It’s not easy breaking down how to choose clients. Many contractors that are relatively new to the business don’t even consider the concept of “choosing clients” as a necessity – you take what you can get, right? Turns out that’s not the case.
Experienced contractors often learn the hard way that not every client is worth the trouble. That might seem like a harsh way to put it, but it’ll become clearer once we dive deeper and explain how you can identify red flags early and avoid yourself a lot of trouble and headaches in the future.
This isn’t exactly “cherry picking” – you want as many clients as you can get, obviously, but when a client in the end wastes you more time and money than you gained, that’s when some caution is advised.
Watch for the signs
Early on, most contractors will tell you to trust your gut. Whenever you feel a strange friction with the client from the very start, it’s usually the first sign you should watch out for – it’s nothing concrete yet, but keep an eye out. Here are some specific examples:
Clients that are too undecided and hesitant. You might come across those that are too undecided or try to seek out too many alternatives to cut costs, which in turn, constantly halts progress and makes your job harder. Indecision is something you can try to help with, because some people just don’t know what they want and that’s fine. However, your necessity to move on might lead clients like this to sit back and later blame you if they’re unsatisfied with the results.
Clients that push too hard to cut costs. This will simply make your job way harder and will likely compromise the quality of your service. There’s nothing wrong with making some compromises if the client’s budget is small – that’s fair. But if they push too hard for cheap and quick and get exactly that, as unreasonable as it might seem, they can still call you out on a poorly done job – even if they were the ones that pushed for it in the first place.
Then there’s the most obvious sign:
Hesitance or refusal to sign contracts and commit to payments. Writing everything down is already a great step anyway, but it’s paramount here. Compose a written contract, make sure the client reads and understands it, and agrees to the terms laid out. If at any point they suggest proceeding without signing or indicate they misunderstood any terms, do not proceed before clearing it up.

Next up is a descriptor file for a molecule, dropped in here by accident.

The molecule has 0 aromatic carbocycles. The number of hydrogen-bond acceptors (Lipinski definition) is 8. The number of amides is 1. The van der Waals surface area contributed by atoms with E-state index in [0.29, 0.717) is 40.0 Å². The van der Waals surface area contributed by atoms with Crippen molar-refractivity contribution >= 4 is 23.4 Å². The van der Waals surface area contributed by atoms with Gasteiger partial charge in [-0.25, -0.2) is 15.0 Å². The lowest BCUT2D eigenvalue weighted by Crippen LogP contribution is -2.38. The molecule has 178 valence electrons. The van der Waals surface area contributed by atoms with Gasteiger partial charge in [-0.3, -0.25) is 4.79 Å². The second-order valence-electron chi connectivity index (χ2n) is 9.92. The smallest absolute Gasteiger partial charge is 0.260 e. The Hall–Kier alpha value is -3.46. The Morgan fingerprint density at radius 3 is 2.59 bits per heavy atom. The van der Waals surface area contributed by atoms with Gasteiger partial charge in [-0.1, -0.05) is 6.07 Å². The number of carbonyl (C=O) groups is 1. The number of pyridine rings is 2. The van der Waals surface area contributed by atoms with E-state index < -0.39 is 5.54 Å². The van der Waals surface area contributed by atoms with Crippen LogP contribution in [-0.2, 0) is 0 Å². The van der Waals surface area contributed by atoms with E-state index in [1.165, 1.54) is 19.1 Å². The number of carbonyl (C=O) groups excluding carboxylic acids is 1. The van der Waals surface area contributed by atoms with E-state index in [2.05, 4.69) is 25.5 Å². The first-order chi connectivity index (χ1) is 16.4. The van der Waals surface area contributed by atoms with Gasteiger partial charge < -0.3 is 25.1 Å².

Outline the budget early
A client’s reaction to the budget is extremely telling. It’s fair to assume most clients have a basic understanding of the work you will perform, but there are cases where the client either doesn’t understand or pretends not to in order to exploit you.
These are the cases where a client reacts violently to what they consider too high of a cost, and may try to intimidate you by pointing out “the service is simple, it can’t possibly cost that much!” Or they may try to push payment forward into the project by conjuring up excuses in an attempt to have the job finished before you receive a single penny.
The sooner you outline the budget and send to your client, the better. Otherwise all sorts of misunderstandings can happen later on.
Work with clients that value your work
Not every client is going to fully grasp what your job entails, but that doesn’t mean they’ll be disrespectful towards you. Many clients are willing to listen, learn, and in the end gain a much higher appreciation for what you’re doing.
Through this process, they learn to value your work. If the first thing you notice when briefing a new project is that the client disregards your input, tries to imply the job is easier than you’re charging for, and – as mentioned before – tries to cut costs by suggesting lower quality materials or pushing for shorter work days… that’s when you know you’re in trouble.
This is a client that doesn’t value your work and will give you far more trouble than it’s worth.
Look for team players
You might be the expert, but every contractor project involves teamwork – and the homeowner is a part of that team. There’s a big difference between a homeowner that knows what they want and relays that information to you so that, together, you can work out the best way to proceed...
And a homeowner that simply tries to strongarm your professional decisions, takes initiative behind your back, and changes their mind mid-project to confuse and disrupt your workflow.
In short, you’re looking for clients that know how to communicate and help you get the job done, that value your work, and aren’t coy about payments and terms of agreement.
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